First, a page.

Especially during summer or winter months, when air conditioners and heaters are running constantly, many people start wondering how they could possibly save on their electric bill.
There are some obvious as well as some not so obvious answers to this question, so let’s take a look at ten ways to save on your electric bill.
1. Fluctuating Prices
A little-known fact is that some electricity providers charge different rates at different hours. That’s because there are “off-peak periods” during which less people than usual require energy. These might include holidays, weekends, and weekdays from approximately 10 p.m. to 10 a.m. In fact, prices can vary by as much as 40 percent, so planning on doing your laundry at night or very early in the morning could save you money.
2. Standby Mode
The “standby mode” was introduced on electronic devices like televisions and computers in the late 20th century. Why? Because people wanted the convenience of being able to switch their gadgets back on without having to wait for them to restart from scratch. This, however, is a source for significant energy-waste that you might not even be aware of. So make sure to shut off or entirely unplug your water coolers, DVRs, chargers (when not charging any devices), electric toothbrushes and razors when you are not using them.
3. High-Energy Appliances
This one is simple. There are appliances that require a lot of energy, such as fridges, washing machines, hair dryers, microwaves, and dishwashers. To save energy, reduce the overall use of these appliances and only use them at capacity (once they are fully loaded).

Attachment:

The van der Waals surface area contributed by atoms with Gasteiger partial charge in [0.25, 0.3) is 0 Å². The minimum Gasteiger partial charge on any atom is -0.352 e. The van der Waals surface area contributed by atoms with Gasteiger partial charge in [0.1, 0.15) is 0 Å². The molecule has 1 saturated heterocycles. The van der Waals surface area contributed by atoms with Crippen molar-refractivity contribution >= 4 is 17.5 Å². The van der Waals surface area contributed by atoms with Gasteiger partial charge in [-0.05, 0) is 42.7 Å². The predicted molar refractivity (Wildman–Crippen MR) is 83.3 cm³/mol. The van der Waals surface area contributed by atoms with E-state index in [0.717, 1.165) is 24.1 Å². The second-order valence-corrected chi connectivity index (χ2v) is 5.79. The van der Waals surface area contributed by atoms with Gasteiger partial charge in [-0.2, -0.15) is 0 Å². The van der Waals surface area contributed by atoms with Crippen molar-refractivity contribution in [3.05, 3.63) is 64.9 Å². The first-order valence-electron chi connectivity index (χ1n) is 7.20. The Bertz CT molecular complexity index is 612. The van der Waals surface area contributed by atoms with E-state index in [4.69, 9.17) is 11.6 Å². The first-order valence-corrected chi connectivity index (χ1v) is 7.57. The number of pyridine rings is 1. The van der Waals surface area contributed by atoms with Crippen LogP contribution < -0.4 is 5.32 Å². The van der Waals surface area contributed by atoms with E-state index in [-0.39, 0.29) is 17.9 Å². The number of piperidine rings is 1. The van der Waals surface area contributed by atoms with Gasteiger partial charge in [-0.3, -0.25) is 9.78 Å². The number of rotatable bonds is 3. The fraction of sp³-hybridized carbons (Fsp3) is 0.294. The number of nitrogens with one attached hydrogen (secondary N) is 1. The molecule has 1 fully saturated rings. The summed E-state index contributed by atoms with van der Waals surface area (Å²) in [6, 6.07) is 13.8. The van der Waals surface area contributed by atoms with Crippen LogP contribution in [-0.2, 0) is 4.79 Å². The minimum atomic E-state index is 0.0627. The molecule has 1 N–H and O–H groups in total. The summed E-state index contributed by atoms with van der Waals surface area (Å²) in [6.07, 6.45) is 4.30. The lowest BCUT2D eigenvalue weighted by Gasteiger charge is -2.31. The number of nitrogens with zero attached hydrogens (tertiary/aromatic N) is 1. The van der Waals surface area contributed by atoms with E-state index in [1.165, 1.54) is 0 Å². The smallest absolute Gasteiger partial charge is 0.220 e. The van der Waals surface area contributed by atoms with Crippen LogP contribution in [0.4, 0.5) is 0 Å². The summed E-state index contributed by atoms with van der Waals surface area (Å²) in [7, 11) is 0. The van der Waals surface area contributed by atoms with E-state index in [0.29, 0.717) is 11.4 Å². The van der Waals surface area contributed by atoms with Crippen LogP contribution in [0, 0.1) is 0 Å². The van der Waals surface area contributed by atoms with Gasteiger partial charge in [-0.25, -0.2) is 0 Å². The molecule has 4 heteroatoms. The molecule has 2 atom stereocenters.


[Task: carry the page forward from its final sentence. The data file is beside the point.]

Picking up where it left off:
4. Air Conditioners
Two of the main causes for increased electric bills due to air conditioning are old filters and low Freon coolant levels (especially in outdated units). Both of these factors cause air conditioners to “cycle” and use up more energy. To increase efficiency, clean or exchange the filter or use permanent filters; and make sure the Freon coolant levels are sufficient.
You can save approximately three percent on heating costs for every one degree you lower the thermostat, according to the Alliance to Save Energy. Also, make sure to turn your electric heater off while you are on vacation because it might keep heating your water even though you are not using it. In fact, a heater set at 140 degrees or higher can cost you more than $400 on a yearly basis just to bring fresh water up to high temperatures, according to the EPA.